From Science Daily:

A study led by researchers at the University of Toronto shows that when older adults feel negatively about aging, they may lack confidence in their abilities to hear and remember things, and perform poorly at both.

“People’s feelings about getting older influence their sensory and cognitive functions,” said Alison Chasteen, professor in U of T’s Department of Psychology and lead author of the study published in Psychology and Aging. “Those feelings are often rooted in stereotypes about getting older and comments made by those around them that their hearing and memory are failing. So, we need to take a deeper and broader approach to understanding the factors that influence their daily lives.”

In the study, the researchers examined three variables — views on aging, self-perceptions of one’s abilities to hear and remember, and one’s actual performance of both functions — to uncover connections between them. It marks the first time all three factors were studied together using the same group of subjects.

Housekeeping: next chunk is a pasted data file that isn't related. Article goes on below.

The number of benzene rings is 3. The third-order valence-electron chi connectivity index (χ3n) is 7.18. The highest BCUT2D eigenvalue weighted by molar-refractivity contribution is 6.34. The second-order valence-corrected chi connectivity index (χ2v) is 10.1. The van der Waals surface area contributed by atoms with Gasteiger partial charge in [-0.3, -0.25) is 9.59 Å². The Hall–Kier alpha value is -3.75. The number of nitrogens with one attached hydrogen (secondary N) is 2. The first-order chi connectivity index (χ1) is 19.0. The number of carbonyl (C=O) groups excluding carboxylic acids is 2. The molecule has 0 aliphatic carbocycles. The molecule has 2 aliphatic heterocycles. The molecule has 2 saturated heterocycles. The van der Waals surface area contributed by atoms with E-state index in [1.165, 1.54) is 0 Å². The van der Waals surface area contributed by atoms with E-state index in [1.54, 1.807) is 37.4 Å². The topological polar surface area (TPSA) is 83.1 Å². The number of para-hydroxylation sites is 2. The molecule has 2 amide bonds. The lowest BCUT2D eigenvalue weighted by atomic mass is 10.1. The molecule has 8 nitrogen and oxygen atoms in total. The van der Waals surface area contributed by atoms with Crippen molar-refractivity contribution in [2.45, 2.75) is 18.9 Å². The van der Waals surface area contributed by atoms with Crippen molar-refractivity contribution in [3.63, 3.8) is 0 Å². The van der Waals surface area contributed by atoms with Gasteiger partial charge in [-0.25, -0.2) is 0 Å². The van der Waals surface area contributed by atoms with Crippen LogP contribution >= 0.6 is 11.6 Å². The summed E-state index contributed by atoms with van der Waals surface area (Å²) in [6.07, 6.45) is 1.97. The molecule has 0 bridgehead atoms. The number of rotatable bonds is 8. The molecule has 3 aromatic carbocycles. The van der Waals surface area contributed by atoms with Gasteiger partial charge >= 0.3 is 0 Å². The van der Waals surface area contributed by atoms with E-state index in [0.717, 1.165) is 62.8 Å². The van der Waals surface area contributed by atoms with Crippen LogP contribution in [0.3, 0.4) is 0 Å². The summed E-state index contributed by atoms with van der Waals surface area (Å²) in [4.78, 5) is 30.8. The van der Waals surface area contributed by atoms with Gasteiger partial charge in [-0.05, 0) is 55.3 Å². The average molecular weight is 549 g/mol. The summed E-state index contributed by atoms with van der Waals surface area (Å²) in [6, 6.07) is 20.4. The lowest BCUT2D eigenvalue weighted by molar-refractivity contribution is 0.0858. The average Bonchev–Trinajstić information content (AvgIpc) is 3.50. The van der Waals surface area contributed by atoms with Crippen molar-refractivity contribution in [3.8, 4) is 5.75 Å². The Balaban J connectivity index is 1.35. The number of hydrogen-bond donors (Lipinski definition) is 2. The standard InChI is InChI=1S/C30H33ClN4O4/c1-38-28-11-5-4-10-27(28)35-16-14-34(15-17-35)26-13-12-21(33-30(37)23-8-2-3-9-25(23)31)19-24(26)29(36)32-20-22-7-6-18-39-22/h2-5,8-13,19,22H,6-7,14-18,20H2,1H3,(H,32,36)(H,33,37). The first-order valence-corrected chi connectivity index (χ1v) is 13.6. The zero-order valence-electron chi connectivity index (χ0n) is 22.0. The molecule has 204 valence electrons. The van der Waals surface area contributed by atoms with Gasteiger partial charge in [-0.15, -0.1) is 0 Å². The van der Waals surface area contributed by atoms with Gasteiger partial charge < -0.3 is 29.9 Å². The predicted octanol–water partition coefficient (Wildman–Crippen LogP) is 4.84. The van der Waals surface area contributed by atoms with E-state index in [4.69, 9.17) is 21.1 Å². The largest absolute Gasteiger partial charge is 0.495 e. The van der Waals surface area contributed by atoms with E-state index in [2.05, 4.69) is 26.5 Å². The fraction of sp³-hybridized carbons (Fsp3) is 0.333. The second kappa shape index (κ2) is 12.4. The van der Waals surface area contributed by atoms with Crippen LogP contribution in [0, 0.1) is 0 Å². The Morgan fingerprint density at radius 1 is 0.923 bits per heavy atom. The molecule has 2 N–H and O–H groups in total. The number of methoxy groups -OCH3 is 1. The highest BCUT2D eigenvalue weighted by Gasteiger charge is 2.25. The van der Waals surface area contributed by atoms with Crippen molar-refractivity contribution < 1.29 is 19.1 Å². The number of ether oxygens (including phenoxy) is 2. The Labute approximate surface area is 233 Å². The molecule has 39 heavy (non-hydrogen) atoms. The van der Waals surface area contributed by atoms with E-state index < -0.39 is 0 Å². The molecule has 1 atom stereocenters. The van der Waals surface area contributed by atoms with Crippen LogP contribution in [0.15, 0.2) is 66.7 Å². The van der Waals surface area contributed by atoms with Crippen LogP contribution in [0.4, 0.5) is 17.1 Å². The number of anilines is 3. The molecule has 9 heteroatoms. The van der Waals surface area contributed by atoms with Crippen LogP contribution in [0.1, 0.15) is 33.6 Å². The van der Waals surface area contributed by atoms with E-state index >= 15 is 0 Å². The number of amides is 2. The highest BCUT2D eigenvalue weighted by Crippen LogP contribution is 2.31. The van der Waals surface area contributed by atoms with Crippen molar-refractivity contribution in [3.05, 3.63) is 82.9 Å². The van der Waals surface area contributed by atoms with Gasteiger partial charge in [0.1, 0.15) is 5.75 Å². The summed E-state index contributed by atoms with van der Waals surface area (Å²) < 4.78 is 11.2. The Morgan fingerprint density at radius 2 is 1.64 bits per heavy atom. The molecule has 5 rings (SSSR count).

A sample of 301 adults between the ages of 56 and 96 completed standard hearing tests to determine their ability to hear. These were followed by a series of recall tasks to test their memory. Subjects viewed a list of 15 words on a computer screen and listened to a different list of words on headphones. They then wrote down as many words as they could recall. A third test required them to listen to and repeat a list of five words, and then recall them after a…

Continue Reading